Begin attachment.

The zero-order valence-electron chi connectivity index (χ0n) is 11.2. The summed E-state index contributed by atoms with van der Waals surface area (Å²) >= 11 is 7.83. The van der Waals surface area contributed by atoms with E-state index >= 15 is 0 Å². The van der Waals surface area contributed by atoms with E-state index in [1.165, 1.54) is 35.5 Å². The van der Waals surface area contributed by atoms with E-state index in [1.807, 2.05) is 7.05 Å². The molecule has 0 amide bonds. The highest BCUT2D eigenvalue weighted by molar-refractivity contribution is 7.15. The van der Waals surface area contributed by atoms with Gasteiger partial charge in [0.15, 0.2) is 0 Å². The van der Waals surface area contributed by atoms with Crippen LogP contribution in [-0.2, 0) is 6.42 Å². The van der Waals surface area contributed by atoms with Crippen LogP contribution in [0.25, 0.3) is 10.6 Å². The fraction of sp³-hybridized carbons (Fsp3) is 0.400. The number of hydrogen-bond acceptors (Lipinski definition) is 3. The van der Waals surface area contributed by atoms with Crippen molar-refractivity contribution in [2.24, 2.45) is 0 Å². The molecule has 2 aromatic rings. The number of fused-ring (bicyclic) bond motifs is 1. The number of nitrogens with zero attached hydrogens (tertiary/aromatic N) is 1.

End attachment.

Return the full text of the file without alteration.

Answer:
The zero-order valence-electron chi connectivity index (χ0n) is 11.2. The summed E-state index contributed by atoms with van der Waals surface area (Å²) >= 11 is 7.83. The van der Waals surface area contributed by atoms with E-state index >= 15 is 0 Å². The van der Waals surface area contributed by atoms with E-state index in [1.165, 1.54) is 35.5 Å². The van der Waals surface area contributed by atoms with E-state index in [1.807, 2.05) is 7.05 Å². The molecule has 0 amide bonds. The highest BCUT2D eigenvalue weighted by molar-refractivity contribution is 7.15. The van der Waals surface area contributed by atoms with Gasteiger partial charge in [0.15, 0.2) is 0 Å². The van der Waals surface area contributed by atoms with Crippen LogP contribution in [-0.2, 0) is 6.42 Å². The van der Waals surface area contributed by atoms with Crippen LogP contribution in [0.25, 0.3) is 10.6 Å². The fraction of sp³-hybridized carbons (Fsp3) is 0.400. The number of hydrogen-bond acceptors (Lipinski definition) is 3. The van der Waals surface area contributed by atoms with Crippen molar-refractivity contribution in [2.24, 2.45) is 0 Å². The molecule has 2 aromatic rings. The number of fused-ring (bicyclic) bond motifs is 1. The number of nitrogens with zero attached hydrogens (tertiary/aromatic N) is 1.